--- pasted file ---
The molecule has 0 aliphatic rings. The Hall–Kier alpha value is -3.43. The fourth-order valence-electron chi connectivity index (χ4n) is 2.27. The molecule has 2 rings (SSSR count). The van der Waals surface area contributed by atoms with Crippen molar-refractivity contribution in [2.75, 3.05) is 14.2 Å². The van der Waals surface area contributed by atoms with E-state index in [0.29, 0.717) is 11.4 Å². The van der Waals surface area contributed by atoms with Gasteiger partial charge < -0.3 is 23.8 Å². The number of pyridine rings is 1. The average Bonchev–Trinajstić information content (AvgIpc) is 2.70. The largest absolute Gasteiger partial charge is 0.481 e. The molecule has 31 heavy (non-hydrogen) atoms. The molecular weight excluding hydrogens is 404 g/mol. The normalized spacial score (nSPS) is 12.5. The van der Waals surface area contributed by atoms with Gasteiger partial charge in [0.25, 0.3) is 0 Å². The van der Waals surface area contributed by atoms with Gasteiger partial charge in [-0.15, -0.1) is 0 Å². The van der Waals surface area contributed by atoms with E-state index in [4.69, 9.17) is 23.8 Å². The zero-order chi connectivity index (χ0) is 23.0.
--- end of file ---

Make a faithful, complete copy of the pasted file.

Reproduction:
The molecule has 0 aliphatic rings. The Hall–Kier alpha value is -3.43. The fourth-order valence-electron chi connectivity index (χ4n) is 2.27. The molecule has 2 rings (SSSR count). The van der Waals surface area contributed by atoms with Crippen molar-refractivity contribution in [2.75, 3.05) is 14.2 Å². The van der Waals surface area contributed by atoms with E-state index in [0.29, 0.717) is 11.4 Å². The van der Waals surface area contributed by atoms with Gasteiger partial charge < -0.3 is 23.8 Å². The number of pyridine rings is 1. The average Bonchev–Trinajstić information content (AvgIpc) is 2.70. The largest absolute Gasteiger partial charge is 0.481 e. The molecule has 31 heavy (non-hydrogen) atoms. The molecular weight excluding hydrogens is 404 g/mol. The normalized spacial score (nSPS) is 12.5. The van der Waals surface area contributed by atoms with Gasteiger partial charge in [0.25, 0.3) is 0 Å². The van der Waals surface area contributed by atoms with Gasteiger partial charge in [-0.15, -0.1) is 0 Å². The van der Waals surface area contributed by atoms with E-state index in [4.69, 9.17) is 23.8 Å². The zero-order chi connectivity index (χ0) is 23.0.